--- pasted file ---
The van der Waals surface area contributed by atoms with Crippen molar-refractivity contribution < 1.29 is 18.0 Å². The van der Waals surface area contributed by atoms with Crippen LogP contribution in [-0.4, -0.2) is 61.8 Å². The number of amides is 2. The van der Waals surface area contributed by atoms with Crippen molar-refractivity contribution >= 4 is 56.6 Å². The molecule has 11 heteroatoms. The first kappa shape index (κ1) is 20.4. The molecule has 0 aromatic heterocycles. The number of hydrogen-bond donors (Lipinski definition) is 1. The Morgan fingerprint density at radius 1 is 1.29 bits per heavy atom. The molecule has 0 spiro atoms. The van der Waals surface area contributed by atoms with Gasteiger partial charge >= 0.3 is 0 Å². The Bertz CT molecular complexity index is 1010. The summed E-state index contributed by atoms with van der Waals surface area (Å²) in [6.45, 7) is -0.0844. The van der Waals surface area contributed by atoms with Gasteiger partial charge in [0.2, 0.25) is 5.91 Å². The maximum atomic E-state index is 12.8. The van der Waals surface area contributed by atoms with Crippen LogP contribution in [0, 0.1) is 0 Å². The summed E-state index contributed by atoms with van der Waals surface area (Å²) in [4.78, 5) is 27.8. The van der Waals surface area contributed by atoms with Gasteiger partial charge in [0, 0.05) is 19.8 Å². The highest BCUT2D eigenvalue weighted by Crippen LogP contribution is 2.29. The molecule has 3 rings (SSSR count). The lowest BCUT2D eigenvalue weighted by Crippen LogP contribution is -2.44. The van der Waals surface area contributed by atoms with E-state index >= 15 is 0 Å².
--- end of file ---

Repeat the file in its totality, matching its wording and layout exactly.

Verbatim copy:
The van der Waals surface area contributed by atoms with Crippen molar-refractivity contribution < 1.29 is 18.0 Å². The van der Waals surface area contributed by atoms with Crippen LogP contribution in [-0.4, -0.2) is 61.8 Å². The number of amides is 2. The van der Waals surface area contributed by atoms with Crippen molar-refractivity contribution >= 4 is 56.6 Å². The molecule has 11 heteroatoms. The first kappa shape index (κ1) is 20.4. The molecule has 0 aromatic heterocycles. The number of hydrogen-bond donors (Lipinski definition) is 1. The Morgan fingerprint density at radius 1 is 1.29 bits per heavy atom. The molecule has 0 spiro atoms. The van der Waals surface area contributed by atoms with Gasteiger partial charge >= 0.3 is 0 Å². The Bertz CT molecular complexity index is 1010. The summed E-state index contributed by atoms with van der Waals surface area (Å²) in [6.45, 7) is -0.0844. The van der Waals surface area contributed by atoms with Gasteiger partial charge in [0.2, 0.25) is 5.91 Å². The maximum atomic E-state index is 12.8. The van der Waals surface area contributed by atoms with Crippen LogP contribution in [0, 0.1) is 0 Å². The summed E-state index contributed by atoms with van der Waals surface area (Å²) in [4.78, 5) is 27.8. The van der Waals surface area contributed by atoms with Gasteiger partial charge in [0, 0.05) is 19.8 Å². The highest BCUT2D eigenvalue weighted by Crippen LogP contribution is 2.29. The molecule has 3 rings (SSSR count). The lowest BCUT2D eigenvalue weighted by Crippen LogP contribution is -2.44. The van der Waals surface area contributed by atoms with E-state index >= 15 is 0 Å².